Dispatches: Why Kids Kill didn't live up to its title. Flashing statistics like a PowerPoint presentation, it gave a lot of evidence that youth-on-youth violence is happening, but not enough explanation why. When the Dispatches reporters went on to the street to interview hooded, pit-bull-yanking youths in Peckham, you could hear the fear in their polite little Channel 4 voices. "But why do you do it?" one reporter piped up. "Basically it's just a lifestyle for kids. It's how we live."
There was precious little further probing. When the interviewees spoke street slang ("Rah, if I don't get my peas I'm bustin, man") it was translated by the presenter from the safety of the post-production studio (rah = wow; peas = money; bustin = shooting; man = oh, you know that one?). I had the feeling the interviewers were straining so hard to be cool that they didn't dare ask what the kids meant, there and then on camera.
That would never happen with Ross Kemp, one of the most robust interviewers around.
By the end of Dispatches, when youth-on-youth crime had been blamed on the Government (the fact that 17p is spent per child per day on youth services was revealed as if it explained everything), I was really, really ready for Ross Kemp. His Bafta-winning series about gangs included a south London special that had more grist per minute than the entire Dispatches programme, running through the history of Yardies, and posing the psycho-social questions (ie whether absentee fathers contribute to gang allegiances) that the Dispatches programme wouldn't face.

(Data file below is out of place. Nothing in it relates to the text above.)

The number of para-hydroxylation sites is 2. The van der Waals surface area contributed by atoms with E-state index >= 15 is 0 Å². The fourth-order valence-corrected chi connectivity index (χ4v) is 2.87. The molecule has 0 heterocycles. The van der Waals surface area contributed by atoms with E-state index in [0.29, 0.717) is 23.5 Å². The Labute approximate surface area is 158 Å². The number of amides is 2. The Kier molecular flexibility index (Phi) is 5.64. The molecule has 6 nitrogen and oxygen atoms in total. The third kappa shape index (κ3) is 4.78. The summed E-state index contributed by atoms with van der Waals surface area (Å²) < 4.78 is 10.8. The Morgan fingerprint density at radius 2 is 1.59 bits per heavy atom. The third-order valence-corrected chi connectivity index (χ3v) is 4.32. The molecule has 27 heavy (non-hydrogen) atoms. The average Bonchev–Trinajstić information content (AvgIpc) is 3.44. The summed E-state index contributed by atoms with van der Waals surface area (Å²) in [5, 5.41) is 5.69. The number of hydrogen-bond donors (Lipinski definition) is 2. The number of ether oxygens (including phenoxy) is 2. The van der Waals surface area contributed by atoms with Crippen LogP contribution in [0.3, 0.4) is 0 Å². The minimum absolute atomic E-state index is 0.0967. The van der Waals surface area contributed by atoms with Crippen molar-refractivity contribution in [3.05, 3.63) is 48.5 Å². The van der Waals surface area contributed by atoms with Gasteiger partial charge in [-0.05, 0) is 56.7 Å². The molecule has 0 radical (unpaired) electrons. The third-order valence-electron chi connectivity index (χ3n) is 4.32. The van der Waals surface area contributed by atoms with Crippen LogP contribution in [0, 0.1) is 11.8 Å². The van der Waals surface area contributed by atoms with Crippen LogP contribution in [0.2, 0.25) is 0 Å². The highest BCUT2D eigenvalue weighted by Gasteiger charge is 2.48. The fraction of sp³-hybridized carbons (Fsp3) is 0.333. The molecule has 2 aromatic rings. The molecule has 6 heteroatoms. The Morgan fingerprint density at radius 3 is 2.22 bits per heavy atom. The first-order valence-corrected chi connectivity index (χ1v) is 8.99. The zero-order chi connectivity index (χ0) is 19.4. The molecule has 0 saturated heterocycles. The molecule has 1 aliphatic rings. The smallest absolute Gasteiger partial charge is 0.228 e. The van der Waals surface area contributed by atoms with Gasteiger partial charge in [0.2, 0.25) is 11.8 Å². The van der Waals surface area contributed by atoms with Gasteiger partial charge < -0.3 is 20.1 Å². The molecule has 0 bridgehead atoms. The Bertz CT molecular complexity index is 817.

People can be snotty about soap stars who've turned serious. I was until I saw Kemp's work. He's really good. He faces his interviewees with genuine interest, listening hard, man to man. He doesn't act "looking"; he looks. His fame doesn't hurt, either. It makes him accountable, unlike the anonymous Dispatches reporters, and his supreme confidence on camera helps his interviewees to relax.
Ross Kemp in Afghanistan is a bit like Evelyn Waugh's Sword of Honour trilogy, in HD. It cleaves close to the experience of war, rather than the purpose. It shows the boredom, the fear, the endless stratagems and planning, the futile, circumstantial heroism – all in micro rather than grand macro. Even when Kemp is using army jargon, which he likes a lot ("We haven't had enemy contact as yet", etc), he makes punchy, straightforward sense. One moment he is arguing with locals that defeating the Taliban is their responsibility too. The next, he is sitting under the desert sky the night before a battle, likening the atmosphere to Henry V.
Kemp's film is not unique; Sean Langan made a similarly heart-stopping report from Helmand province for Dispatches last year. Langan was, if I remember, critical of military underfunding, whereas Kemp is a little blinded by love. But it is still truly valuable TV, especially in the week Afghanistan was declared a "failing state".
Celebrity Wife Swap blends psychological insight with the snooper's bliss of Through the Keyhole. My favourite moment in last week's edition was when Freddie Starr's wife, Donna, tried to guess who lived in a house like this.
"Hmm," she said, looking around the bedroom at the sculptural casts of women's torsos and the paintings of busty horizontales. "It's very ... feminine." Indeed. The gaff belonged to Sam Fox and her partner, Myra.